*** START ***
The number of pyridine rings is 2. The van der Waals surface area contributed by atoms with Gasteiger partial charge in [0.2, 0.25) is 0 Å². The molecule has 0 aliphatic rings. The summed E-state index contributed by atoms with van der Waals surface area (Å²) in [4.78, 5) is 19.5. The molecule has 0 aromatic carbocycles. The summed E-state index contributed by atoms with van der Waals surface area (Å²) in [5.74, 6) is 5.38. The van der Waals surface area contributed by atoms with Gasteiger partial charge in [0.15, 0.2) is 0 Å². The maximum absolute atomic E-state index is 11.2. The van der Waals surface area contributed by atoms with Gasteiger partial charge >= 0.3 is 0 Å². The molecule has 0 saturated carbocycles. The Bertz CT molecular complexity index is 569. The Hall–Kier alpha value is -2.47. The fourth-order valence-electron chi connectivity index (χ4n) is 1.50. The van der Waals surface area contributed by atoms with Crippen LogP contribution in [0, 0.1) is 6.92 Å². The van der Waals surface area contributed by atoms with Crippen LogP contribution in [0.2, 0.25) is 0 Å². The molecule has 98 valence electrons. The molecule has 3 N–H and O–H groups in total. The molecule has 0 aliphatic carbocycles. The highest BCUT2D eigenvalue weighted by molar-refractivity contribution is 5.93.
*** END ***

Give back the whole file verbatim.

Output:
The number of pyridine rings is 2. The van der Waals surface area contributed by atoms with Gasteiger partial charge in [0.2, 0.25) is 0 Å². The molecule has 0 aliphatic rings. The summed E-state index contributed by atoms with van der Waals surface area (Å²) in [4.78, 5) is 19.5. The molecule has 0 aromatic carbocycles. The summed E-state index contributed by atoms with van der Waals surface area (Å²) in [5.74, 6) is 5.38. The van der Waals surface area contributed by atoms with Gasteiger partial charge in [0.15, 0.2) is 0 Å². The maximum absolute atomic E-state index is 11.2. The van der Waals surface area contributed by atoms with Gasteiger partial charge >= 0.3 is 0 Å². The molecule has 0 saturated carbocycles. The Bertz CT molecular complexity index is 569. The Hall–Kier alpha value is -2.47. The fourth-order valence-electron chi connectivity index (χ4n) is 1.50. The van der Waals surface area contributed by atoms with Crippen LogP contribution in [0, 0.1) is 6.92 Å². The van der Waals surface area contributed by atoms with Crippen LogP contribution in [0.2, 0.25) is 0 Å². The molecule has 98 valence electrons. The molecule has 3 N–H and O–H groups in total. The molecule has 0 aliphatic carbocycles. The highest BCUT2D eigenvalue weighted by molar-refractivity contribution is 5.93.